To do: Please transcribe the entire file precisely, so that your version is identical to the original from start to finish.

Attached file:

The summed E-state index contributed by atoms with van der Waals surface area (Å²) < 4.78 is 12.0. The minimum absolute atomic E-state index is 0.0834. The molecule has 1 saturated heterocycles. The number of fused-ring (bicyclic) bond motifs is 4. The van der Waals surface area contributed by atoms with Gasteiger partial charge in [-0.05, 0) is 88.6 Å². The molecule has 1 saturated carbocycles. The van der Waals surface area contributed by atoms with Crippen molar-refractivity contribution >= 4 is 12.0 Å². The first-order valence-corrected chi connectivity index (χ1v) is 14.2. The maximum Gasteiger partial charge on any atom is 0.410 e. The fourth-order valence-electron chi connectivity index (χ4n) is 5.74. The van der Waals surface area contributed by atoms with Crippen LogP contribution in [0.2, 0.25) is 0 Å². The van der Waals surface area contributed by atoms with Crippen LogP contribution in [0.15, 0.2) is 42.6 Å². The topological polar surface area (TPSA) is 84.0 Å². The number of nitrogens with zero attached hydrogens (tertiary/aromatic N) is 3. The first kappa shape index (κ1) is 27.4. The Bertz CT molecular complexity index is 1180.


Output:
The summed E-state index contributed by atoms with van der Waals surface area (Å²) < 4.78 is 12.0. The minimum absolute atomic E-state index is 0.0834. The molecule has 1 saturated heterocycles. The number of fused-ring (bicyclic) bond motifs is 4. The van der Waals surface area contributed by atoms with Gasteiger partial charge in [-0.05, 0) is 88.6 Å². The molecule has 1 saturated carbocycles. The van der Waals surface area contributed by atoms with Crippen molar-refractivity contribution >= 4 is 12.0 Å². The first-order valence-corrected chi connectivity index (χ1v) is 14.2. The maximum Gasteiger partial charge on any atom is 0.410 e. The fourth-order valence-electron chi connectivity index (χ4n) is 5.74. The van der Waals surface area contributed by atoms with Crippen LogP contribution in [0.2, 0.25) is 0 Å². The van der Waals surface area contributed by atoms with Crippen LogP contribution in [0.15, 0.2) is 42.6 Å². The topological polar surface area (TPSA) is 84.0 Å². The number of nitrogens with zero attached hydrogens (tertiary/aromatic N) is 3. The first kappa shape index (κ1) is 27.4. The Bertz CT molecular complexity index is 1180.